Menthol cigarettes are marketed to African-American youths in a “predatory” manner through more ads and lower prices near California high schools, said a US study released on Friday.
Researchers at Stanford University said their findings, published in the journal Nicotine & Tobacco Research, show that menthol cigarette makers are aiming to get young people addicted and are harming the nation’s health.
For many years, the mint-flavored cigarettes have been more popular among blacks than other ethnic groups. US regulators are mulling whether to restrict or ban the sale of menthol cigarettes altogether.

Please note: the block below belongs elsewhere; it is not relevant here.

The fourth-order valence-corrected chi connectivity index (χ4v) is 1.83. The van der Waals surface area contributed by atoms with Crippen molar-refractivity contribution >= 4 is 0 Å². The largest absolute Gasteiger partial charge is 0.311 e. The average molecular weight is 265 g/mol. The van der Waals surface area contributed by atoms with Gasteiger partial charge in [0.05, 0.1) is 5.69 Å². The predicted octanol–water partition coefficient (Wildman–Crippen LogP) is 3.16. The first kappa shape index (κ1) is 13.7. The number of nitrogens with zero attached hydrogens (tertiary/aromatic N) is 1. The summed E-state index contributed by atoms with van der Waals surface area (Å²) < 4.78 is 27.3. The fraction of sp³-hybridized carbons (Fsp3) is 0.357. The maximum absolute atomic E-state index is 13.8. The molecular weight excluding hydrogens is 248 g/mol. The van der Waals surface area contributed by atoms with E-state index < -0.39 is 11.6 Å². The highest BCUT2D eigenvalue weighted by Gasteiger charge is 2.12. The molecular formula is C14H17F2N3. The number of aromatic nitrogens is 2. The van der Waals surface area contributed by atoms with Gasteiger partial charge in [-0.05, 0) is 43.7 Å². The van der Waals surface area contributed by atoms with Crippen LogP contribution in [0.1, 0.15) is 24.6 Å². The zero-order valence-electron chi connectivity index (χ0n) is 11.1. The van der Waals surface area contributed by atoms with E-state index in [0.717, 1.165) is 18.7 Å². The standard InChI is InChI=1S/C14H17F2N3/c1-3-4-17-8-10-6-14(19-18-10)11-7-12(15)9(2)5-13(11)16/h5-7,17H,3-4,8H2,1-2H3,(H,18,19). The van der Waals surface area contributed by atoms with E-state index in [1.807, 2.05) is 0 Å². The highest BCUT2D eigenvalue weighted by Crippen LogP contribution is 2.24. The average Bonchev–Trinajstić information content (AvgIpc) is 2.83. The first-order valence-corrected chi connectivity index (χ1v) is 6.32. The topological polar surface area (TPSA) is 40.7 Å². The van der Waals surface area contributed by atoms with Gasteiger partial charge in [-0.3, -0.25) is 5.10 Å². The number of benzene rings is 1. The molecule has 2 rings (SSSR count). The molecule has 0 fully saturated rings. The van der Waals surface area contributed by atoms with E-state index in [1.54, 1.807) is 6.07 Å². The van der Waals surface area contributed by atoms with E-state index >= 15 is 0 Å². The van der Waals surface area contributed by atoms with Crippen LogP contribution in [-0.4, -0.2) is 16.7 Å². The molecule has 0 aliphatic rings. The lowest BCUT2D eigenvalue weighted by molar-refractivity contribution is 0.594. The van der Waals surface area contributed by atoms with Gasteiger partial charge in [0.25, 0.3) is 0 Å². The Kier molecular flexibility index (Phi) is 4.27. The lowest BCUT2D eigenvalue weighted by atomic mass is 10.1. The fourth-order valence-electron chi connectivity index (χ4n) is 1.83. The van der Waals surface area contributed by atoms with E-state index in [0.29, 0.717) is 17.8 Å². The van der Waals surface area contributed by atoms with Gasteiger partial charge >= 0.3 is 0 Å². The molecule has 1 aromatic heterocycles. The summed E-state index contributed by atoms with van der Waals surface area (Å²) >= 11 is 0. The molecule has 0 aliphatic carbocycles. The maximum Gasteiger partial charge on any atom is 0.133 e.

For the study, researchers randomly selected food shops and convenience stores in easy walking distance of 91 schools, and took note of how cigarettes were marketed.
In places with more black kids, the price of Newports, a top brand of menthols, was lower and more advertisements could be seen.
“For every 10-percentage-point increase in the proportion of African-American students at a school, the proportion of advertisements for menthol cigarettes increased by 5.9 percentage points,” said the study.
“Additionally, the odds of an advertised discount for Newport, the leading brand of menthol cigarettes, were 1.5 times greater.”
For every 10 percent increase in the number of black students at a nearby school, the price of a pack of Newports was 12 cents lower. Similar discounts by demographics were not seen in a leading non-menthol brand, Marlboro.